What was needed was a .475 cartridge that could stand in the same position relative to the Linebaugh as the .44 Special and .45 Colt stand in relation to the .44 Magnum and .454 Casull. He figured that a shorter case .475 load splitting the power difference between a heavy-load .44 Magnum and the .454 Casull would be about right and could offer handgun hunters a previously untapped combination of serious performance with acceptable recoil. Hornady’s technical branch had already done virtually all the groundwork necessary in the process of developing the full-power Linebaugh loads, so the only real task was to cut back the case to a length that could fit revolvers already in the marketplace, pick an appropriate .475 bullet weight for the targeted performance level, and select a powder for optimum load density and efficient burn in the new-length case.

.480 Ruger Ballistic Comparison
Chambering
Bullet
Velocity
(fps)

Energy
(ft-lbs

.480 Ruger
Hornady 325-gr. XTP-MAG
1350
1313
.44 Magnum
Hornady 300-gr. HP/XTP
1150
881
.45 Colt “Magnum +P”
Hornady 300-gr. JSP
1300
1126
.454 Casull
Hornady 300-gr. XTP-MAG
1650
1813
.475 Linebaugh
Hornady 400-gr. XTP-MAG
1300
1501
NOTES: All figures are for 71/2-inch test barrels

The result was the new load before us, which fits exactly into the slot Steve Hornady envisioned for it and, I might add, is the cleanest burning big-bore handgun cartridge I've ever fired. I don’t know what powder Hornady is using, but the inside of a once-fired factory case is absolutely free of residue and nearly as bright as fresh, unfired brass.

With his new “.475 Short” cartridge basically in hand, Steve also recognized a need to have guns that were chambered for it in its own right, instead of just being hooked to the .475 Linebaugh. The technical data readings showed that the new load was coming in with a SAAMI-standard maximum average pressure (MAP) of 48,000 psi, which is less than the 50,000 psi that is standard for the .454 Casull. That meant any revolver designed for the .454 was already specced to handle this new cartridge, provided the cylinder geometry would accommodate the 0.023 larger caliber. Keenly aware that the most recent .454 Casull revolver introduction was Ruger’s Super Redhawk in 1999, and equally aware that Ruger was actively urging the use of .45 Colt loads and “medium” Casull loadings in that same revolver to promote its popularity and increased general use, Hornady made the approach.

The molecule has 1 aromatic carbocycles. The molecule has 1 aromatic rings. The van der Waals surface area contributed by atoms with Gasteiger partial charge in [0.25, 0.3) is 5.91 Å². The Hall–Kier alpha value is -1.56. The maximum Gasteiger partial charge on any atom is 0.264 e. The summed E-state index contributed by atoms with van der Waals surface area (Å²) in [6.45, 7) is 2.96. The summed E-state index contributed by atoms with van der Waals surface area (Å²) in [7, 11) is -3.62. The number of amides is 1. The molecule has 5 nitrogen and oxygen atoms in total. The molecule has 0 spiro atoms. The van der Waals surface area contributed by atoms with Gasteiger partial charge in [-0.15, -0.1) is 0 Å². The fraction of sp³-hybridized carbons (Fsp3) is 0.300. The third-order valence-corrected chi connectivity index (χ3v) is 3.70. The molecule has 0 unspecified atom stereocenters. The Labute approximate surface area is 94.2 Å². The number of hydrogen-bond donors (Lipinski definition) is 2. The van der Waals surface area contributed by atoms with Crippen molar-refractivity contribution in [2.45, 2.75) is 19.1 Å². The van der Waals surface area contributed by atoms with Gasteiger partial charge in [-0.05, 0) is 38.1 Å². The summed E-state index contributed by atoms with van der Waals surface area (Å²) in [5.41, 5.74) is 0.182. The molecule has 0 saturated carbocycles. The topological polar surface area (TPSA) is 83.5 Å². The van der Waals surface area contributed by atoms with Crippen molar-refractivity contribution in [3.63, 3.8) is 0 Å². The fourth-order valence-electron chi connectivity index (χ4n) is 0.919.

Hornady: “I've got this new revolver cartridge with more power than a .44 Magnum and less recoil than a .454 Casull. I think it will work in your gun. Want to do a joint development?

Ruger: “Possibly. What's it called?”

Hornady: “What do you WANT to call it?”

It was about that simple. The first prototype revolvers Ruger sent to Hornady were in fact marked “.475 Ruger,” but after rethinking, Ruger decided to change the name of the cartridge to “.480” to give it a stand-alone identity.

Hornady is very high on its new product and regards it as far more than just another routine loading variation. And with the Ruger name now officially attached to the cartridge, it certainly won’t be long before we see many other loading variations in different bullet designs and weights from many other ammunition manufacturers—not to mention additional makes and models of guns.

Page One - The Cartridge: History, Development, Ballistic Comparison
Page Two - The Gun: Specs, History, Looks
Page Three - Shooting the .480 Ruger, Velocity/Accuracy Chart, .480 Guns to Come

This article was originally published in Shooting Times magazine in May, 2001.